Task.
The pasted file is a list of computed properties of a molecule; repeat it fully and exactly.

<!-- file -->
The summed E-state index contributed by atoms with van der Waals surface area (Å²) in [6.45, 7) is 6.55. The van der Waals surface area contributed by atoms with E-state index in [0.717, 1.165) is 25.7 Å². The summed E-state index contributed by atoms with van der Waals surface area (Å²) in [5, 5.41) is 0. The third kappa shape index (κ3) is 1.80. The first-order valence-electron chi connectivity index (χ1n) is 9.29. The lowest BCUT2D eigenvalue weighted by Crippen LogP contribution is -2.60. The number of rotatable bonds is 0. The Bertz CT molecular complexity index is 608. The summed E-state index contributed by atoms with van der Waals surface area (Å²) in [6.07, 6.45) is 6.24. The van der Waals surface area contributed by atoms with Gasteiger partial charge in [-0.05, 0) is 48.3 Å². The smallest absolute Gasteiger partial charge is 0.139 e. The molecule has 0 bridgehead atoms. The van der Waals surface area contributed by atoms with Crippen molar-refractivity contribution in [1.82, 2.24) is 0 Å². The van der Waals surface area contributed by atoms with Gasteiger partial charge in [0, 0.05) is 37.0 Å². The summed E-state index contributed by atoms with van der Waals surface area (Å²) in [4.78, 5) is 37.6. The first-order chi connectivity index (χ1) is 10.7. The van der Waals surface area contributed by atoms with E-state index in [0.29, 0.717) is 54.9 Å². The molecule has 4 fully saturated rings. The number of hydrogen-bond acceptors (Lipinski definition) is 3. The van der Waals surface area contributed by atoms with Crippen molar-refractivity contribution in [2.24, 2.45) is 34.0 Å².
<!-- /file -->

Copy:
The summed E-state index contributed by atoms with van der Waals surface area (Å²) in [6.45, 7) is 6.55. The van der Waals surface area contributed by atoms with E-state index in [0.717, 1.165) is 25.7 Å². The summed E-state index contributed by atoms with van der Waals surface area (Å²) in [5, 5.41) is 0. The third kappa shape index (κ3) is 1.80. The first-order valence-electron chi connectivity index (χ1n) is 9.29. The lowest BCUT2D eigenvalue weighted by Crippen LogP contribution is -2.60. The number of rotatable bonds is 0. The Bertz CT molecular complexity index is 608. The summed E-state index contributed by atoms with van der Waals surface area (Å²) in [6.07, 6.45) is 6.24. The van der Waals surface area contributed by atoms with Gasteiger partial charge in [-0.05, 0) is 48.3 Å². The smallest absolute Gasteiger partial charge is 0.139 e. The molecule has 0 bridgehead atoms. The van der Waals surface area contributed by atoms with Crippen molar-refractivity contribution in [1.82, 2.24) is 0 Å². The van der Waals surface area contributed by atoms with Gasteiger partial charge in [0, 0.05) is 37.0 Å². The summed E-state index contributed by atoms with van der Waals surface area (Å²) in [4.78, 5) is 37.6. The first-order chi connectivity index (χ1) is 10.7. The van der Waals surface area contributed by atoms with E-state index in [0.29, 0.717) is 54.9 Å². The molecule has 4 fully saturated rings. The number of hydrogen-bond acceptors (Lipinski definition) is 3. The van der Waals surface area contributed by atoms with Crippen molar-refractivity contribution in [2.24, 2.45) is 34.0 Å².